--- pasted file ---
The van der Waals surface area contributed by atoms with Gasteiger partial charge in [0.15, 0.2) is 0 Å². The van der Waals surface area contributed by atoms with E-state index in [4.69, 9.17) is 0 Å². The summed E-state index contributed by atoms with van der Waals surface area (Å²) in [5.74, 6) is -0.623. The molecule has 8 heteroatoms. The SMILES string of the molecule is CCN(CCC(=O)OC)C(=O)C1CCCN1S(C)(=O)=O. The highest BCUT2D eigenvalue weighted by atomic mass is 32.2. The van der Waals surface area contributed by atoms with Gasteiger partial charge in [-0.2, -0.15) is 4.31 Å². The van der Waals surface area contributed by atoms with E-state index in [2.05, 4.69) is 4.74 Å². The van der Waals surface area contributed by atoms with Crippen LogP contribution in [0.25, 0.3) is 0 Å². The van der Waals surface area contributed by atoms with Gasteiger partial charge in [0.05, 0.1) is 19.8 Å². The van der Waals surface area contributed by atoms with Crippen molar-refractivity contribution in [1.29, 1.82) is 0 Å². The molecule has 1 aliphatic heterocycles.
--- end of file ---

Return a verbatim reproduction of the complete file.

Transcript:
The van der Waals surface area contributed by atoms with Gasteiger partial charge in [0.15, 0.2) is 0 Å². The van der Waals surface area contributed by atoms with E-state index in [4.69, 9.17) is 0 Å². The summed E-state index contributed by atoms with van der Waals surface area (Å²) in [5.74, 6) is -0.623. The molecule has 8 heteroatoms. The SMILES string of the molecule is CCN(CCC(=O)OC)C(=O)C1CCCN1S(C)(=O)=O. The highest BCUT2D eigenvalue weighted by atomic mass is 32.2. The van der Waals surface area contributed by atoms with Gasteiger partial charge in [-0.2, -0.15) is 4.31 Å². The van der Waals surface area contributed by atoms with E-state index in [2.05, 4.69) is 4.74 Å². The van der Waals surface area contributed by atoms with Crippen LogP contribution in [0.25, 0.3) is 0 Å². The van der Waals surface area contributed by atoms with Gasteiger partial charge in [0.05, 0.1) is 19.8 Å². The van der Waals surface area contributed by atoms with Crippen molar-refractivity contribution in [1.29, 1.82) is 0 Å². The molecule has 1 aliphatic heterocycles.